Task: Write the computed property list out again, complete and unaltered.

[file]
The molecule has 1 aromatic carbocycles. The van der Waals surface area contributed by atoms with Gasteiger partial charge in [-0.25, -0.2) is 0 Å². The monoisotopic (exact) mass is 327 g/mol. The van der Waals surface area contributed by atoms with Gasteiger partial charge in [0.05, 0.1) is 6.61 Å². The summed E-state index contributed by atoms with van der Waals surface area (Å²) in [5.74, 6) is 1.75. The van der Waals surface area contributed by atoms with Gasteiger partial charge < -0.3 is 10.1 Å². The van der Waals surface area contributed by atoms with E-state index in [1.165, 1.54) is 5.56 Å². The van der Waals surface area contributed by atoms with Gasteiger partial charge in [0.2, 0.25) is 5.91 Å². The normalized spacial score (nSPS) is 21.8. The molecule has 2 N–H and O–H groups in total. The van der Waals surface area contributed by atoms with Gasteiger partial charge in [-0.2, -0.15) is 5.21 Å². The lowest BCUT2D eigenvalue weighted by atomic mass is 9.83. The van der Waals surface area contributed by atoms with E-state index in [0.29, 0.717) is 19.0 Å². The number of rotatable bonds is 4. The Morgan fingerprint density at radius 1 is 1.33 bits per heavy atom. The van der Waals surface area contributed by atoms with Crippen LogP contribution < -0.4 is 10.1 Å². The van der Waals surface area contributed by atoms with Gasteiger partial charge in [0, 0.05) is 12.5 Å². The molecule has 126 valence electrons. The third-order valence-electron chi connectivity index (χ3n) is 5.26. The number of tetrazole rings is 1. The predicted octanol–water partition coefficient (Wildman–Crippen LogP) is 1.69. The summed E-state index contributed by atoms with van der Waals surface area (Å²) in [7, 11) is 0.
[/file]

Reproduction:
The molecule has 1 aromatic carbocycles. The van der Waals surface area contributed by atoms with Gasteiger partial charge in [-0.25, -0.2) is 0 Å². The monoisotopic (exact) mass is 327 g/mol. The van der Waals surface area contributed by atoms with Gasteiger partial charge in [0.05, 0.1) is 6.61 Å². The summed E-state index contributed by atoms with van der Waals surface area (Å²) in [5.74, 6) is 1.75. The van der Waals surface area contributed by atoms with Gasteiger partial charge < -0.3 is 10.1 Å². The van der Waals surface area contributed by atoms with E-state index in [1.165, 1.54) is 5.56 Å². The van der Waals surface area contributed by atoms with Gasteiger partial charge in [0.2, 0.25) is 5.91 Å². The normalized spacial score (nSPS) is 21.8. The molecule has 2 N–H and O–H groups in total. The van der Waals surface area contributed by atoms with Gasteiger partial charge in [-0.2, -0.15) is 5.21 Å². The lowest BCUT2D eigenvalue weighted by atomic mass is 9.83. The van der Waals surface area contributed by atoms with E-state index in [0.29, 0.717) is 19.0 Å². The number of rotatable bonds is 4. The Morgan fingerprint density at radius 1 is 1.33 bits per heavy atom. The van der Waals surface area contributed by atoms with Crippen LogP contribution < -0.4 is 10.1 Å². The van der Waals surface area contributed by atoms with Gasteiger partial charge in [0, 0.05) is 12.5 Å². The molecule has 126 valence electrons. The third-order valence-electron chi connectivity index (χ3n) is 5.26. The number of tetrazole rings is 1. The predicted octanol–water partition coefficient (Wildman–Crippen LogP) is 1.69. The summed E-state index contributed by atoms with van der Waals surface area (Å²) in [7, 11) is 0.